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NYCHA Tenant Says She Was Sexually Harassed By Repairman, Agency Says She Can Move Out

NEW YORK (CBSNewYork) – For all the problems facing tenants of the New York City House Authority, Jennifer Calcano never thought sexual harassment in her Upper West Side home by a NYCHA repairman would be one of them.

"I go to lean over to get my phone on my bed, I have my son in my arms," Calcano said.

"The man says 'oh nice tattoo, can you pull your pants down so I can see?'"

He'd come to check on a leak and Calcano was suddenly petrified in her own apartment.

Jennifer Calcano (Credit: CBS2)

"I'm thinking how do I get this guy out of my house… I thought he would rape me."

The mother to three kids, including her one-year-old son Ethan, reported the incident to resident leader Cynthia Tibbs right away.

"I went straight to management and they immediately removed him and sent him to Brooklyn," Tibbs said.

Now, they say he's back working in the complex on West 90th Street with no explanation from the city. So a formal complaint was filed at NYCHA's offices last week. Calcano told CBS2 she was floored by the response she got in person.

"She says 'if you're that uncomfortable why don't you put in for a transfer,'" the Manhattan resident said.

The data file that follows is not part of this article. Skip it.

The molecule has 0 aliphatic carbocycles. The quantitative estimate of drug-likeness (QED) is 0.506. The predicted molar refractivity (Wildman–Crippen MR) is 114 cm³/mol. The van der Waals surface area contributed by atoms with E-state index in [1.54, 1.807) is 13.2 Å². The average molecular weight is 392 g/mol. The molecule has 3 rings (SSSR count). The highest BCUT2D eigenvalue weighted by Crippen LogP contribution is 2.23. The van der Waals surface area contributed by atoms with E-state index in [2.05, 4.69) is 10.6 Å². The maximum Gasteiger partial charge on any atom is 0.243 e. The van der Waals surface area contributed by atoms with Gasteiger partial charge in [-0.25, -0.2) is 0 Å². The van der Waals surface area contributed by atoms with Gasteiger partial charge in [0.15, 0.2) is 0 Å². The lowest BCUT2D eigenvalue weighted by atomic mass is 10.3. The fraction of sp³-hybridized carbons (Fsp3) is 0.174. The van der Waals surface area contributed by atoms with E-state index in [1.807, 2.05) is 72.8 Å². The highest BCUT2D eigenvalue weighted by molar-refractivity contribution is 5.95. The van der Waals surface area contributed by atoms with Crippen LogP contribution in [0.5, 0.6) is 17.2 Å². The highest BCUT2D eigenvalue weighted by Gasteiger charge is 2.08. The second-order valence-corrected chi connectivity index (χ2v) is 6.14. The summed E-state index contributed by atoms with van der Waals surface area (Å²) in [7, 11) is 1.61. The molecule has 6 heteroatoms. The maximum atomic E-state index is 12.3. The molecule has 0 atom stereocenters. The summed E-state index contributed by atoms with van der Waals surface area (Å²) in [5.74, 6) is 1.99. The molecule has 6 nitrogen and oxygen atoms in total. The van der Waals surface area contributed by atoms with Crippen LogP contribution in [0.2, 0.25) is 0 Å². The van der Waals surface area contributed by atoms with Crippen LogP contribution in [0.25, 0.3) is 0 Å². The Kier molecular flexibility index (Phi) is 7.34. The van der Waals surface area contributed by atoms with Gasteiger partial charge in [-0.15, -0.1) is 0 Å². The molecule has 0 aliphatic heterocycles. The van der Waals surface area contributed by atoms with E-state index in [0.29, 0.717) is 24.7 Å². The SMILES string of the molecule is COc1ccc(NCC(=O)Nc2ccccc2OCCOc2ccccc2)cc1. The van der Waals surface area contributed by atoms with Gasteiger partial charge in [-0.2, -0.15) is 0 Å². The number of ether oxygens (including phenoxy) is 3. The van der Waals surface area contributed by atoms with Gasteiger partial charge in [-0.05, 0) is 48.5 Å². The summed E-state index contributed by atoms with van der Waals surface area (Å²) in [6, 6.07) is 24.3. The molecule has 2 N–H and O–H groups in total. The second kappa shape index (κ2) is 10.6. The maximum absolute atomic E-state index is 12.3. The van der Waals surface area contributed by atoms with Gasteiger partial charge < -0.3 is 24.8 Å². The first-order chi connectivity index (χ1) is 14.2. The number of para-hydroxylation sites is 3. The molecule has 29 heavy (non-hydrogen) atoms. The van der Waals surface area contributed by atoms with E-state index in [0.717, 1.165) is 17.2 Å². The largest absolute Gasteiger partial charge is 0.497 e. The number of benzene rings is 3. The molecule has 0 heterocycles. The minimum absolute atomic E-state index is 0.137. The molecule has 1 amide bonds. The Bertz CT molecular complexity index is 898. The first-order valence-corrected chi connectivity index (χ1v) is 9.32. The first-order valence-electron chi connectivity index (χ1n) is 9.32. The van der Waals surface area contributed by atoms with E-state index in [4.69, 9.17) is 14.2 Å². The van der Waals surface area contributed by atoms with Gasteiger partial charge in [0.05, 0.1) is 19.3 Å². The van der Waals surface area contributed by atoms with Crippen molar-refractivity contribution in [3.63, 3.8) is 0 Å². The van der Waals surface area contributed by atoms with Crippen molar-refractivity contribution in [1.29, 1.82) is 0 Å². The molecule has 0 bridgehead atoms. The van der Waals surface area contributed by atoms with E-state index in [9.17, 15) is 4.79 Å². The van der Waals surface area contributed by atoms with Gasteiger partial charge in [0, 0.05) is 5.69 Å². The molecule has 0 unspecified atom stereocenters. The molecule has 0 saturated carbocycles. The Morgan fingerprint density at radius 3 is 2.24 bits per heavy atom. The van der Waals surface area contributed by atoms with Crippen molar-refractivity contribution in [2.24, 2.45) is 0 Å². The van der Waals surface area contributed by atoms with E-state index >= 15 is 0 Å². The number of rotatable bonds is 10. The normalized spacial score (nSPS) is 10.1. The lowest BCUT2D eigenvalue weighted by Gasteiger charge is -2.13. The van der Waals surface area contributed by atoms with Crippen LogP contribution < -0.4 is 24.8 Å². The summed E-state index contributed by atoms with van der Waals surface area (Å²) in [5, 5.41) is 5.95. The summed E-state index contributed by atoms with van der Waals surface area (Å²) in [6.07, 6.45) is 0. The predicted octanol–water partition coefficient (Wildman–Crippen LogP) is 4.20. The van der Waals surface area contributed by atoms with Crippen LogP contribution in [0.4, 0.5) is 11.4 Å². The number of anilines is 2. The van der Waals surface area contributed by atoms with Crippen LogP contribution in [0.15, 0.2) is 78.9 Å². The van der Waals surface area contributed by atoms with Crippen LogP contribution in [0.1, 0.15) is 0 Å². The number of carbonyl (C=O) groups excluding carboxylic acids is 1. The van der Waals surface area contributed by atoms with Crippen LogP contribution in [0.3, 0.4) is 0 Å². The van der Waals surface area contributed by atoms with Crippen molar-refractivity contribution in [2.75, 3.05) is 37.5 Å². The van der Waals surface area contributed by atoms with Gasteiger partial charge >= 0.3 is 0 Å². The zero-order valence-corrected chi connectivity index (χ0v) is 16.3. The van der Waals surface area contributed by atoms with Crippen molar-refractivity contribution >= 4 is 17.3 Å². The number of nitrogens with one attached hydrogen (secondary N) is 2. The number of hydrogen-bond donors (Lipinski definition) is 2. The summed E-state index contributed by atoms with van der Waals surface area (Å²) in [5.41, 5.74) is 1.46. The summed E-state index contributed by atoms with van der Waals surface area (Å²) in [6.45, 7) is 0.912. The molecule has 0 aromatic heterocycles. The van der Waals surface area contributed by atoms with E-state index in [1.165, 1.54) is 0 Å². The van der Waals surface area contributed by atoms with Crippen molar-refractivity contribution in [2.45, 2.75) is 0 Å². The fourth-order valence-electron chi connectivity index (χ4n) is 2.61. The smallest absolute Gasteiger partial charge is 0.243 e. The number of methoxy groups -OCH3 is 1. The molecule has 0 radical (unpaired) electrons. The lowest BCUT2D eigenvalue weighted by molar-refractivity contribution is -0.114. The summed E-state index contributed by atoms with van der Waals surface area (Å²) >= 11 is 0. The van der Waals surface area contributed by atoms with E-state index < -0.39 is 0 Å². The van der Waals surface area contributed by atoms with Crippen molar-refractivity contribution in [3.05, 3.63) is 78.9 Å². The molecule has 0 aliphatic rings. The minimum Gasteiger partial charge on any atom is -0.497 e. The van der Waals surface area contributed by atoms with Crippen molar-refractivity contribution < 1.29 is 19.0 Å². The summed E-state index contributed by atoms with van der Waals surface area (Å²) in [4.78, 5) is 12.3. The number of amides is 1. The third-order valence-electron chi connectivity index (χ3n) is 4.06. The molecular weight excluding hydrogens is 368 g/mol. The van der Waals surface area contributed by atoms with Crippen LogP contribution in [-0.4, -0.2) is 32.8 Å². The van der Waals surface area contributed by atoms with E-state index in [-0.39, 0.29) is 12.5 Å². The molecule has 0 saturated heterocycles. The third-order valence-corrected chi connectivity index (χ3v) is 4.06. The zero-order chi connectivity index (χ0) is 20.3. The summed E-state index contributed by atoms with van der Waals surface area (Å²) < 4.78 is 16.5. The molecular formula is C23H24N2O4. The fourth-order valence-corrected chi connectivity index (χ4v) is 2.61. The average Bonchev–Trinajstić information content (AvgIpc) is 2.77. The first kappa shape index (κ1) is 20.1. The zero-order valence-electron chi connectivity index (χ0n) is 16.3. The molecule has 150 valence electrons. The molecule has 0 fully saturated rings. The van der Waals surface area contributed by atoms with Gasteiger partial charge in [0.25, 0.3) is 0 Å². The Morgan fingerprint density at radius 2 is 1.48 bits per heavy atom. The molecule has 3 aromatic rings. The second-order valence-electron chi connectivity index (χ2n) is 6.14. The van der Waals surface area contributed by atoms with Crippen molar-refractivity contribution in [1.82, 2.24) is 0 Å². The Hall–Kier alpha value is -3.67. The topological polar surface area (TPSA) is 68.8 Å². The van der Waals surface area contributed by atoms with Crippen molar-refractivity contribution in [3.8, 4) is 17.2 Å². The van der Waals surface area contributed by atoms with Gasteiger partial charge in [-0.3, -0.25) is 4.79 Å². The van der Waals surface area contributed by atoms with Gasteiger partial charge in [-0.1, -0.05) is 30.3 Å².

"That should never be an alternative to transfer out, the alternative is to remove the employee while investigations are being done," Tibbs argued.

An agency spokesperson told CBS2's Jessica Layton the statement regarding moving is "in no way NYCHA policy."

Calcano also took CBS2 inside to show the mess that still needs to be repaired. Years worth of water damage and NYCHA neglect has caused crumbling walls and peeling paint.

Poor conditions in Jennifer Calcano's NYCHA apartment. (Credit: CBS2)

Unfortunately, Calcano is now afraid to call to get things fixed – worried NYCHA will send that same harassing repairman again.

NYCHA claims the "complaint is under investigation" and "acted swiftly upon receiving the complaint May 10."

"You can't believe anything NYCHA says anyway," the NYCHA tenant said.

Her next move may be a lawsuit against the beleaguered agency.

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